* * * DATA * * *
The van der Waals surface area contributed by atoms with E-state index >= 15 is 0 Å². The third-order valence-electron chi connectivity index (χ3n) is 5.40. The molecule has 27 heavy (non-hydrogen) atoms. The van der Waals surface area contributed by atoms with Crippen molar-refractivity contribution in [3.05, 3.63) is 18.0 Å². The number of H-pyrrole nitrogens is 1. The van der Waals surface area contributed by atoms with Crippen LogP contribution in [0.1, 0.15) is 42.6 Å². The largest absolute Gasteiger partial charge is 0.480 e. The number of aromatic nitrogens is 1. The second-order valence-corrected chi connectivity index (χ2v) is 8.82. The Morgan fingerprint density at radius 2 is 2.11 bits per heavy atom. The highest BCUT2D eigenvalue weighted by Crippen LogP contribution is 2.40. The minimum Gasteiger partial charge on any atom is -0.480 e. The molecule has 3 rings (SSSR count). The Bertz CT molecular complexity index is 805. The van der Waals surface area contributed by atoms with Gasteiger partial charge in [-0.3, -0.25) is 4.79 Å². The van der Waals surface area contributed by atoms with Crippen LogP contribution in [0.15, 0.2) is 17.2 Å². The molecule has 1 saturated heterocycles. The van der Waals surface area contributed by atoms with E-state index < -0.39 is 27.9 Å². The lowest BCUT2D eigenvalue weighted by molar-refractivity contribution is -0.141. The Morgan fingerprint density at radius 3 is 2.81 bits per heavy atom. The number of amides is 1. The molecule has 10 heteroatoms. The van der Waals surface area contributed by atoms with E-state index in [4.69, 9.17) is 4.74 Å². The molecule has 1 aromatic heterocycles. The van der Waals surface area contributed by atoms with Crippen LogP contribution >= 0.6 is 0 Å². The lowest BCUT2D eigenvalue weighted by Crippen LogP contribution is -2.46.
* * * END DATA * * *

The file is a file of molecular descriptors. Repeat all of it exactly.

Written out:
The van der Waals surface area contributed by atoms with E-state index >= 15 is 0 Å². The third-order valence-electron chi connectivity index (χ3n) is 5.40. The molecule has 27 heavy (non-hydrogen) atoms. The van der Waals surface area contributed by atoms with Crippen molar-refractivity contribution in [3.05, 3.63) is 18.0 Å². The number of H-pyrrole nitrogens is 1. The van der Waals surface area contributed by atoms with Crippen LogP contribution in [0.1, 0.15) is 42.6 Å². The largest absolute Gasteiger partial charge is 0.480 e. The number of aromatic nitrogens is 1. The second-order valence-corrected chi connectivity index (χ2v) is 8.82. The Morgan fingerprint density at radius 2 is 2.11 bits per heavy atom. The highest BCUT2D eigenvalue weighted by Crippen LogP contribution is 2.40. The minimum Gasteiger partial charge on any atom is -0.480 e. The molecule has 3 rings (SSSR count). The Bertz CT molecular complexity index is 805. The van der Waals surface area contributed by atoms with Gasteiger partial charge in [-0.3, -0.25) is 4.79 Å². The van der Waals surface area contributed by atoms with Crippen LogP contribution in [0.15, 0.2) is 17.2 Å². The molecule has 1 saturated heterocycles. The van der Waals surface area contributed by atoms with E-state index < -0.39 is 27.9 Å². The lowest BCUT2D eigenvalue weighted by molar-refractivity contribution is -0.141. The Morgan fingerprint density at radius 3 is 2.81 bits per heavy atom. The number of amides is 1. The molecule has 10 heteroatoms. The van der Waals surface area contributed by atoms with E-state index in [4.69, 9.17) is 4.74 Å². The molecule has 1 aromatic heterocycles. The van der Waals surface area contributed by atoms with Crippen LogP contribution >= 0.6 is 0 Å². The lowest BCUT2D eigenvalue weighted by Crippen LogP contribution is -2.46.